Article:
Wendy :)

-----Original Message-----
From: Christy Erickson [mailto:perickso@-----.net]
Subject: RE: [kl] Left, Right or mixed handed?

>
> Um, which of the definitions you provided illustrate this? It's not a
> sport, it's not a physical disability, and lots of people have hindrances
> without being forced to drop out of school.

If a person is forced to drop out of a conducting class due to the inability
to conduct the beat pattern with their right hand, that is a disability.
You will notice the word "disadvantage" next to definition number 2-somehow
you chose to ignore that one.

>
> no, this is a prime example of old school ways of thought. Back in the
> one-room schoolhouse days there were lots of ideas being taught and
> enforced
> that we no longer believe in.

Again Wendy, you chose to ignore the present practice I mentioned of forcing
students to conduct with a hand they are not comfortable with. Obviously,
the remnants of those old school ways are still with us.

> no, not at all. my note leaves one with the impression that there are
> many
> serious handicaps out there and you poor little left-hander should not be
> complaining in the slightest. At least you have a left hand.

I suggest you ask your Grandfather what it was like to be forced to drop out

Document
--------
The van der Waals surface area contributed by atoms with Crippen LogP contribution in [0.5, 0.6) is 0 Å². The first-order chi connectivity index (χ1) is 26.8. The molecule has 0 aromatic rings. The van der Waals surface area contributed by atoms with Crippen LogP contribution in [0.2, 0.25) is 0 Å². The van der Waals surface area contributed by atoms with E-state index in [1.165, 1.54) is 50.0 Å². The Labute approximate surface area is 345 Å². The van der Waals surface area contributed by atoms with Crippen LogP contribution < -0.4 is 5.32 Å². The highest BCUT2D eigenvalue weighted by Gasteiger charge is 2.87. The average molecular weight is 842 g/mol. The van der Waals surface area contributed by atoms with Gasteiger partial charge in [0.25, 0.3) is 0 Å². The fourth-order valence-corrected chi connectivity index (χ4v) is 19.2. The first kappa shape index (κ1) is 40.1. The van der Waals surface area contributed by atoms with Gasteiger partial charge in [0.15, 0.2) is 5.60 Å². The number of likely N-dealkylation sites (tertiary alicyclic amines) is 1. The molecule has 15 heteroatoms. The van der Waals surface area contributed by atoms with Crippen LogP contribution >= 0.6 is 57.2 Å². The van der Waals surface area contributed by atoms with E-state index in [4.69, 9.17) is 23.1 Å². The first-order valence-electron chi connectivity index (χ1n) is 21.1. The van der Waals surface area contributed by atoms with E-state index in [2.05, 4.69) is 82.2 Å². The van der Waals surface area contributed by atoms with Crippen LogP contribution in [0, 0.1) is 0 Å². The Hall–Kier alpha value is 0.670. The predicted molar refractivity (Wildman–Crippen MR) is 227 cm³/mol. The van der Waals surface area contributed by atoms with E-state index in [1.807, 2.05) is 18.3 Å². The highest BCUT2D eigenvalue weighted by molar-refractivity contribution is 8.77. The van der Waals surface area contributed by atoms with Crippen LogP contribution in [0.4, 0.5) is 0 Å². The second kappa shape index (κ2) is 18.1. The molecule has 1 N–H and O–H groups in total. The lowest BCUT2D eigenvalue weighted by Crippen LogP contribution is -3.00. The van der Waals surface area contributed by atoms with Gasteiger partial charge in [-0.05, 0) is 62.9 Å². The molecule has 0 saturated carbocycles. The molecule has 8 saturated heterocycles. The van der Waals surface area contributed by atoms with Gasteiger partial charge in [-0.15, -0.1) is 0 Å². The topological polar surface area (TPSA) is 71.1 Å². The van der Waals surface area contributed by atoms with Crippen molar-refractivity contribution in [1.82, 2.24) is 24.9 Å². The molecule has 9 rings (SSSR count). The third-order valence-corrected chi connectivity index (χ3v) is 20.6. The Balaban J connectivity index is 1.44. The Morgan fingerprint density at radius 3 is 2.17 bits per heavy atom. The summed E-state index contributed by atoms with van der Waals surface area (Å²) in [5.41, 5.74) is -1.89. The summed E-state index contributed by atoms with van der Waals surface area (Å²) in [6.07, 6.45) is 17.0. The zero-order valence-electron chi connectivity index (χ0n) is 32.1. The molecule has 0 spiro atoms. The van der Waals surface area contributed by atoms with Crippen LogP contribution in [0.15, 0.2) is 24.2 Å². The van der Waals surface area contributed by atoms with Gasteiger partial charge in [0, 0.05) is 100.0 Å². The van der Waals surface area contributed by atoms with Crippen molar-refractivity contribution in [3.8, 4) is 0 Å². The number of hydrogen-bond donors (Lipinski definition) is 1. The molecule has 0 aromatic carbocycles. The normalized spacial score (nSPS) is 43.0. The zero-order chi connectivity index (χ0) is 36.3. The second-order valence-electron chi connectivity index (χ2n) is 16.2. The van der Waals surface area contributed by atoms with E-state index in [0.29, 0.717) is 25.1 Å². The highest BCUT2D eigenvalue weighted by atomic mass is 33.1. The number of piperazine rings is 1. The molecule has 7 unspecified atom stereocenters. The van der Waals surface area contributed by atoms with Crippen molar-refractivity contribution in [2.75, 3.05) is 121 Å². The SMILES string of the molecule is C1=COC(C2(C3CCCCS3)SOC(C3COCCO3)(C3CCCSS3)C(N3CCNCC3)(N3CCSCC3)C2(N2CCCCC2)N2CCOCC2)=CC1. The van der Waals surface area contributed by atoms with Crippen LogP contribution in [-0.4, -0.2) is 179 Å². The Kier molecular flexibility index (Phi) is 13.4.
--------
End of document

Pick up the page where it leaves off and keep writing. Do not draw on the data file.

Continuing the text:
of school due to his left-handedness. My guess is he did not take it so
lightly (at least not in any visible way) at that time, nor in the present.
Then again, it is obvious he would not feel comfortable telling you that it
might have been difficult for him, since you may be disappointed that he may
not be as "tough" and as invulnerable as you seem to expect him to be.

> what does having ADD have to do with your left hand?

It is a disadvantage (I'll call it that since you obviously have trouble
with and are rather defensive about the word handicap) and can be a
hindrance, just as left-handedness could be a hindrance to someone in a
conducting class. Since you didn't get it the first time, I'll explain
again, that the disadvantages to having either one of these differences are
not always readily apparent to others. Since they are not always apparent
or visible if a person is able to compensate well for them, some people
(usually controlling types who have a need to see themselves as perfect)
refuse to believe they exist or that they cause any difficulty for the
person. It is exactly this attitude that would allow a conducting teacher
to justify his or her insistence that a student conduct the beat pattern
with the right hand.

>
> this, I certainly view as a handicap. If he doesn't want to come to terms
> with that, it's okay with me.

If you don't want to come to terms with the fact that it may have been very
painful for your Grandfather to drop out of school due to being left-handed,
that's OK with me too.

>
> I do believe you have a handicap that is not visible and you're right
> about
> me not having any empathy for it. And I'm not referring to your
> left-handedness. :)

I'm not absolutely certain what you mean here, but I can take some guesses.
If you mean that you think ADHD does not exist, you'd best not get me
started on that one. It is attitudes such as yours that produce the need
for the disability laws we have in this country.

> Have a Nice Day!!

>You can't be serious about the nice day, after writing the note that you
did. Christy